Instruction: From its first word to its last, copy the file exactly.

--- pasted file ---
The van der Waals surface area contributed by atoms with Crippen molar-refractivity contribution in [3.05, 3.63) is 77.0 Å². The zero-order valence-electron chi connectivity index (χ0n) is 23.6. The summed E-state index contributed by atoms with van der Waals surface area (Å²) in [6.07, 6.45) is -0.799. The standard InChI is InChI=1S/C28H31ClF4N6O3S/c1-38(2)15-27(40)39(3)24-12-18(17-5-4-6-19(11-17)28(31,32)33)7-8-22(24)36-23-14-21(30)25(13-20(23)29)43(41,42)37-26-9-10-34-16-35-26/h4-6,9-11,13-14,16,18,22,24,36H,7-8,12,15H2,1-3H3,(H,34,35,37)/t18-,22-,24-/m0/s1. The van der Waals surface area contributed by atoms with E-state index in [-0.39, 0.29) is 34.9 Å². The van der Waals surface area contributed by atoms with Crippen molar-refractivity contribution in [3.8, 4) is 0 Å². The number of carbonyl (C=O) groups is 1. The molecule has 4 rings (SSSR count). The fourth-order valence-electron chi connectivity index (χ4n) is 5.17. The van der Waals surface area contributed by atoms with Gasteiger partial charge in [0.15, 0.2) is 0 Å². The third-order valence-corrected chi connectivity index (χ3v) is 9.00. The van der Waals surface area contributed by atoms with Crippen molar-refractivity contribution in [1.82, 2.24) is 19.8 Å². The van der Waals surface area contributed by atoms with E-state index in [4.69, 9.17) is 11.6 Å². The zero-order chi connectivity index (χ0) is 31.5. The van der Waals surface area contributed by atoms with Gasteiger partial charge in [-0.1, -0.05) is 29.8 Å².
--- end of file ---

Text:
The van der Waals surface area contributed by atoms with Crippen molar-refractivity contribution in [3.05, 3.63) is 77.0 Å². The zero-order valence-electron chi connectivity index (χ0n) is 23.6. The summed E-state index contributed by atoms with van der Waals surface area (Å²) in [6.07, 6.45) is -0.799. The standard InChI is InChI=1S/C28H31ClF4N6O3S/c1-38(2)15-27(40)39(3)24-12-18(17-5-4-6-19(11-17)28(31,32)33)7-8-22(24)36-23-14-21(30)25(13-20(23)29)43(41,42)37-26-9-10-34-16-35-26/h4-6,9-11,13-14,16,18,22,24,36H,7-8,12,15H2,1-3H3,(H,34,35,37)/t18-,22-,24-/m0/s1. The van der Waals surface area contributed by atoms with E-state index in [-0.39, 0.29) is 34.9 Å². The van der Waals surface area contributed by atoms with Crippen molar-refractivity contribution in [3.8, 4) is 0 Å². The number of carbonyl (C=O) groups is 1. The molecule has 4 rings (SSSR count). The fourth-order valence-electron chi connectivity index (χ4n) is 5.17. The van der Waals surface area contributed by atoms with Gasteiger partial charge in [0.15, 0.2) is 0 Å². The third-order valence-corrected chi connectivity index (χ3v) is 9.00. The van der Waals surface area contributed by atoms with Crippen molar-refractivity contribution in [1.82, 2.24) is 19.8 Å². The van der Waals surface area contributed by atoms with E-state index in [4.69, 9.17) is 11.6 Å². The zero-order chi connectivity index (χ0) is 31.5. The van der Waals surface area contributed by atoms with Gasteiger partial charge in [-0.1, -0.05) is 29.8 Å².